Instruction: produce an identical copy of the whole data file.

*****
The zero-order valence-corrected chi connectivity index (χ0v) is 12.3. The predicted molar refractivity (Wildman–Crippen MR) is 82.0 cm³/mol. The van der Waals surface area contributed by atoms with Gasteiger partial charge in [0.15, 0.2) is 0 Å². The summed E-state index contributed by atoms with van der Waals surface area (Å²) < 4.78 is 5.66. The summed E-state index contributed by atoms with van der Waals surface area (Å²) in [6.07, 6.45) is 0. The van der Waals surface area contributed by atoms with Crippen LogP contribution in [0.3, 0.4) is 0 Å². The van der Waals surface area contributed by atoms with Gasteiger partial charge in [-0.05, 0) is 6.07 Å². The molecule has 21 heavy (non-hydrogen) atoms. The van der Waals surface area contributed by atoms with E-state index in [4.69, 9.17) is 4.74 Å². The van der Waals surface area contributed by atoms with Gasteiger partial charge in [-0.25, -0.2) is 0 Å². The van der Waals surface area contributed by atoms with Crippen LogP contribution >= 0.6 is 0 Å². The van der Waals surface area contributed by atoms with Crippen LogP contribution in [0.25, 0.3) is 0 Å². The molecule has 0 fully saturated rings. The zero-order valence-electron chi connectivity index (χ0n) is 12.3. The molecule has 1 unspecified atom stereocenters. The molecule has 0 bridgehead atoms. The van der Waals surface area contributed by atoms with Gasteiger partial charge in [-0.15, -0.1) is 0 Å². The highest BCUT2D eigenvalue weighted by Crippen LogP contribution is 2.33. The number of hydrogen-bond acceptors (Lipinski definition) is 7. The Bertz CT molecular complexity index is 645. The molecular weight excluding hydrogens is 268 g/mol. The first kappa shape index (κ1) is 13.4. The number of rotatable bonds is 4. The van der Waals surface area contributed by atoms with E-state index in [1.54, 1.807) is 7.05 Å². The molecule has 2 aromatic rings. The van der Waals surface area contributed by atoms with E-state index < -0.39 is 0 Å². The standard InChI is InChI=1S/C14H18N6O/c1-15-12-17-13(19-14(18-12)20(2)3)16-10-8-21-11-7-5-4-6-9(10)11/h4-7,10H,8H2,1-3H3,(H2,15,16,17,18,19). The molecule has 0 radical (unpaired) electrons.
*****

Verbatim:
The zero-order valence-corrected chi connectivity index (χ0v) is 12.3. The predicted molar refractivity (Wildman–Crippen MR) is 82.0 cm³/mol. The van der Waals surface area contributed by atoms with Gasteiger partial charge in [0.15, 0.2) is 0 Å². The summed E-state index contributed by atoms with van der Waals surface area (Å²) < 4.78 is 5.66. The summed E-state index contributed by atoms with van der Waals surface area (Å²) in [6.07, 6.45) is 0. The van der Waals surface area contributed by atoms with Crippen LogP contribution in [0.3, 0.4) is 0 Å². The van der Waals surface area contributed by atoms with Gasteiger partial charge in [-0.05, 0) is 6.07 Å². The molecule has 21 heavy (non-hydrogen) atoms. The van der Waals surface area contributed by atoms with E-state index in [4.69, 9.17) is 4.74 Å². The van der Waals surface area contributed by atoms with Gasteiger partial charge in [-0.25, -0.2) is 0 Å². The van der Waals surface area contributed by atoms with Crippen LogP contribution >= 0.6 is 0 Å². The van der Waals surface area contributed by atoms with Crippen LogP contribution in [0.25, 0.3) is 0 Å². The molecule has 0 fully saturated rings. The zero-order valence-electron chi connectivity index (χ0n) is 12.3. The molecule has 1 unspecified atom stereocenters. The molecule has 0 bridgehead atoms. The van der Waals surface area contributed by atoms with Gasteiger partial charge in [-0.15, -0.1) is 0 Å². The highest BCUT2D eigenvalue weighted by Crippen LogP contribution is 2.33. The number of hydrogen-bond acceptors (Lipinski definition) is 7. The Bertz CT molecular complexity index is 645. The molecular weight excluding hydrogens is 268 g/mol. The first kappa shape index (κ1) is 13.4. The number of rotatable bonds is 4. The van der Waals surface area contributed by atoms with E-state index in [1.54, 1.807) is 7.05 Å². The molecule has 2 aromatic rings. The van der Waals surface area contributed by atoms with E-state index < -0.39 is 0 Å². The standard InChI is InChI=1S/C14H18N6O/c1-15-12-17-13(19-14(18-12)20(2)3)16-10-8-21-11-7-5-4-6-9(10)11/h4-7,10H,8H2,1-3H3,(H2,15,16,17,18,19). The molecule has 0 radical (unpaired) electrons.